This company brings workers in here from Brazil and while most of the staff there do speak very good english, the guy that is operating the robot must have missed a LOT of english lessons.
See, what is really screwed up here is, I signed a contract with the company back before any of this was even in the pipe-line to do Maintenance and Repairs....
Since then, myself and Kendall (my 2IC) have installed 3 100A 3 phase (400V) sub-mains, one of them a pull of 600', panels, boiler controls, you name it. Then came the bolt out of the blue that they were going to get all this new automation gear. The people that installed this stuff, wanted to have nothing to do with us until the install was finished. I was basically thrown a couple of manuals and asked to read them well.
I'd like to get out of this place, but it is my bread and butter at the moment, apart from the domestic work that Kendall is doing and he is doing very well.
There has to be more to life than being a slave to a Chip factory, don't you think?
The "hired hands" might have found that if they hit the E stop they still get paid but get to sit around until you come in to reset it.
IF it takes you longer to come in to hit reset, management may tell the help in a language they understand what they are doing wrong when they see production go down and costs go up.
Is what your doing to reset the line able to be transferred to the production supervisor / walking boss?
There is a computer room I know where the Sr. Operators have been instructed by the Head Electrician of their facilities department in which buttons restore power if the EPO goes off during a power outage after hours.
Stress is a serious safety issue, too often glossed over or simply denied.
The best example I can think of is in the meatpacking industry. That is, the folks who turn cows into burgers and sausages.
It's a classic 'cyclical' industry: lots of orders from May through September, much slower the rest of the year - and a product with a limited shelf life. As a result, there's an excess of overtime part of the year, and layoffs the rest.
"Mandatory overtime" often results in many not having ANY days off between June 1st and August 31st. At this point, folks are simply fatigued. Now they also get to start worrying: is this week my last? Just when will my turn come to be laid off?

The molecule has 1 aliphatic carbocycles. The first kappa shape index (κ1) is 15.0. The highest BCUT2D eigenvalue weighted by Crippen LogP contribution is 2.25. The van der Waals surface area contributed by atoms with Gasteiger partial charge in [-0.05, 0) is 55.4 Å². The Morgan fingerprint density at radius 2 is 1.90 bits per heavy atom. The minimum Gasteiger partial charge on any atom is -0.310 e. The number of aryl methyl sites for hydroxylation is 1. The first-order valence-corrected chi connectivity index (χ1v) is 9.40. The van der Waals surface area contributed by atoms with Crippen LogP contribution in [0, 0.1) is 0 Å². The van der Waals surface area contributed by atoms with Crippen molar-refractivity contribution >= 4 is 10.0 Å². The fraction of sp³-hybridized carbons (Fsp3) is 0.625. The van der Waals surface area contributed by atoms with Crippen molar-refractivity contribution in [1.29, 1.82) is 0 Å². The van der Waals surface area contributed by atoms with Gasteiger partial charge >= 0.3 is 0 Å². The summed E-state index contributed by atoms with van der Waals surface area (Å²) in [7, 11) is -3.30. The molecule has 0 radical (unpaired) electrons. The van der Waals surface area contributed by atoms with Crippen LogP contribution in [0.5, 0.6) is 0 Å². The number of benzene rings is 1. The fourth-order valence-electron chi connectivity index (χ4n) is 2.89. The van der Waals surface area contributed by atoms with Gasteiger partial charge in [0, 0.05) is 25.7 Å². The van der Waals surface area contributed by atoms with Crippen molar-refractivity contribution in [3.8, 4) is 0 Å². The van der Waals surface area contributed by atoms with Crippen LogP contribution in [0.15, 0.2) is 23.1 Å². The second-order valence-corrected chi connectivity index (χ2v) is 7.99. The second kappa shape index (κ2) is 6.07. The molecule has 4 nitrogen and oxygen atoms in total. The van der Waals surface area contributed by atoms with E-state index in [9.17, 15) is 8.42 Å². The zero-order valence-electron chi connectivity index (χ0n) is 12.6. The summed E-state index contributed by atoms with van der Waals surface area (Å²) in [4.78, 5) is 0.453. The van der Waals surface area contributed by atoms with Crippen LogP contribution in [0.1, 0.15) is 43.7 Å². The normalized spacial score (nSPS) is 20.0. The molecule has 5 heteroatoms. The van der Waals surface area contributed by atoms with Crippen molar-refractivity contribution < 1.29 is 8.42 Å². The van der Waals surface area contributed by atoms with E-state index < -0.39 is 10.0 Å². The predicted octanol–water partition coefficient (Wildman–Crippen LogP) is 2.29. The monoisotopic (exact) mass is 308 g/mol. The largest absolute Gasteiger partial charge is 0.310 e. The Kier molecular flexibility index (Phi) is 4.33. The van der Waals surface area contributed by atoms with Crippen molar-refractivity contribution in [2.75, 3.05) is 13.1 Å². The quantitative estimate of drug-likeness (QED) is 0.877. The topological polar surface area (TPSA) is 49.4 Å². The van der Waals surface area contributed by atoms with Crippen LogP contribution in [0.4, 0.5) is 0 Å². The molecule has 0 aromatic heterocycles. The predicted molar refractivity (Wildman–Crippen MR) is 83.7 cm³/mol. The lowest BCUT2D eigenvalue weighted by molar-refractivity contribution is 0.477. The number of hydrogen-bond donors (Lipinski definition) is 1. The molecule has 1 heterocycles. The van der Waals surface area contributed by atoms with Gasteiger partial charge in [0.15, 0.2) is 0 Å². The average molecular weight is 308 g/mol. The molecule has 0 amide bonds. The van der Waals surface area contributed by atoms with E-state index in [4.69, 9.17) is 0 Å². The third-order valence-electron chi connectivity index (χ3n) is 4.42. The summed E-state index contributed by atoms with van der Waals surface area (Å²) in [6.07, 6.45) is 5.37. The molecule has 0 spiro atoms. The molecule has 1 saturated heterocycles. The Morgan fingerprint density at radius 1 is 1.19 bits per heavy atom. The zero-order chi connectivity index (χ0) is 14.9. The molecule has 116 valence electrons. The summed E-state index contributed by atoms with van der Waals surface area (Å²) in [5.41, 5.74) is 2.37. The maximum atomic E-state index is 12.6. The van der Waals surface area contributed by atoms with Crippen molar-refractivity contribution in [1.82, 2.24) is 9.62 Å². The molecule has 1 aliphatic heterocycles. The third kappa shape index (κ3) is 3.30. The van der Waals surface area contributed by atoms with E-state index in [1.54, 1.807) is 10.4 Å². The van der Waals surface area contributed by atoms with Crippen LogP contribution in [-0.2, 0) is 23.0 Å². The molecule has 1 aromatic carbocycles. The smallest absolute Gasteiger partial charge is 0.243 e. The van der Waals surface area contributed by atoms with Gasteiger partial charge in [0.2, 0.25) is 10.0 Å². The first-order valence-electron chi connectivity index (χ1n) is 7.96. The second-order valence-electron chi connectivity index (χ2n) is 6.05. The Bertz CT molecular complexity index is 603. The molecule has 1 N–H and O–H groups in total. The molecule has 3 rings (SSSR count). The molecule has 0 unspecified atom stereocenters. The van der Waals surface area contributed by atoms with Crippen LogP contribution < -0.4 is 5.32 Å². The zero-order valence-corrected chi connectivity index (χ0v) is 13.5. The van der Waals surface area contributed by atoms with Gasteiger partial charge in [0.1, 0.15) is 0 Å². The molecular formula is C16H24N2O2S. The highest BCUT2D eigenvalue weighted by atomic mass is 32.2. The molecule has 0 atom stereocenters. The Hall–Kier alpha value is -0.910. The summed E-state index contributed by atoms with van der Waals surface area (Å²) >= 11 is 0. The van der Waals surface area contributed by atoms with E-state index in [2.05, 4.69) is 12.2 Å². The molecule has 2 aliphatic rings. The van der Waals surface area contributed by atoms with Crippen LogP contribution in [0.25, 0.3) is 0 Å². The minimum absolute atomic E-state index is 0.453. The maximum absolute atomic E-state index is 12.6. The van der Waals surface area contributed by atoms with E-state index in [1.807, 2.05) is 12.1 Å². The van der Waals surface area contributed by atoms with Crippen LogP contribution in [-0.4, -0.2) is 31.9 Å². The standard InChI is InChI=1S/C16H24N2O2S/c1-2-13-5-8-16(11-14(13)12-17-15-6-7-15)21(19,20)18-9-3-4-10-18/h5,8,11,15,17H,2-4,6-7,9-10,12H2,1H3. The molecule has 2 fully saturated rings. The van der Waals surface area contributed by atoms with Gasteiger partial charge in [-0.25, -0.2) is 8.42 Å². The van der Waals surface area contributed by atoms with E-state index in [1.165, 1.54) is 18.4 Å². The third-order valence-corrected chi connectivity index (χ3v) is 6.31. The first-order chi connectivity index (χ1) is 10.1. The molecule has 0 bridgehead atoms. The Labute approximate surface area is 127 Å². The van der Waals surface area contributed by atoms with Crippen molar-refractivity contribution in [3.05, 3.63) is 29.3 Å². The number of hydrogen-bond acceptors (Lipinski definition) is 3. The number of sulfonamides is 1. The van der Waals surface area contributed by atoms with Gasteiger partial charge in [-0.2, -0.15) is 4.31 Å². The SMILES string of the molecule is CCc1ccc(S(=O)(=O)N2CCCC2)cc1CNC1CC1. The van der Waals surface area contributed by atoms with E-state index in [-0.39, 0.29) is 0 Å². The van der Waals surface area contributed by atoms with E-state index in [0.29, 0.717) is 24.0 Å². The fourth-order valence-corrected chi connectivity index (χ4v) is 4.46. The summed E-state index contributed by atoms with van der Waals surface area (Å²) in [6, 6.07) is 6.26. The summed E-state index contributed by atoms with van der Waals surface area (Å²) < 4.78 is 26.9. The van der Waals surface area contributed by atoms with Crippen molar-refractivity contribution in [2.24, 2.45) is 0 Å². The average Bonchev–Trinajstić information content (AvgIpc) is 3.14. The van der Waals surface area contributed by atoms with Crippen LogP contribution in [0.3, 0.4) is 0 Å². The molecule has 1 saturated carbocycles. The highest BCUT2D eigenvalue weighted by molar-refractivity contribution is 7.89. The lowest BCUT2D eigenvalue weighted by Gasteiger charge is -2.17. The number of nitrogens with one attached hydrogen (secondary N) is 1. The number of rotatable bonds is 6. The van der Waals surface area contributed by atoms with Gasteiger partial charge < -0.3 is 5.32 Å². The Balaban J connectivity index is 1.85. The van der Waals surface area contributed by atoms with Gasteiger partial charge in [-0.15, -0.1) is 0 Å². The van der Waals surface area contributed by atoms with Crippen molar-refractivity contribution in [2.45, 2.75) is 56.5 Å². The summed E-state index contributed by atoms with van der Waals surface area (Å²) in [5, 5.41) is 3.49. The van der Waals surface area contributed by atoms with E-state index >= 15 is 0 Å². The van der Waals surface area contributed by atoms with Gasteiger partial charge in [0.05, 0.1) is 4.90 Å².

It's no surprise that accidents increase markedly in September. These are real accidents - the sort that result in losing body parts.
That's the result of stress- from whatever source. The solutions aren't always as clear.
For example, there has been significant political opposition to certain technology that would help greatly extend the 'shelf life' of food. An extended shelf life would do much to reduce the cyclical nature of the business and thus reduce stress. Yet, details of the technology continue to be deliberately misrepresented by contemporary Luddites, and the regulatory folks never miss a chance to interfere. Thus, the toll continues.
During my days with Ford, one of the production crews found that if their machine got jammed up they got a nice (paid) break during the workday while we repaired it. After the machine 'jammed' 3 times in a single shift, I sinisterly arranged to take 3 hours to find someone to go out and fix it. That also meant that they didn't make their quota that day and their foreman got a lecture from management.
Their foreman quickly wised up to their stunts and straightened them out. End result was that the machine didn't get jammed again for many months.
We had a computer problem that only showed up on 3d shift at one of our government accounts. It was driving everyone crazy because there was no pattern to the failure. They were looking at all sorts of power issues that might only happen at night. I ended up being called in a couple times for support. On the first trip I set up my Dranitz power monitor and we all watched the tape for glitches but nothing showed up over the next several failures. I was looking for any kind of pattern and the one I came up with was the operator was always sound asleep when I got there. Putting 2 and 2 together I hooked up my Dranitz to the cover switches. Surprise surprise, someone opened a cover, about 10 seconds before the machine failed.
IBM back billed them about $20,000 (but we ended up not going through with it). This was the government so the operator did not even get fired. They just put him on day shift where people could watch him ... sleep.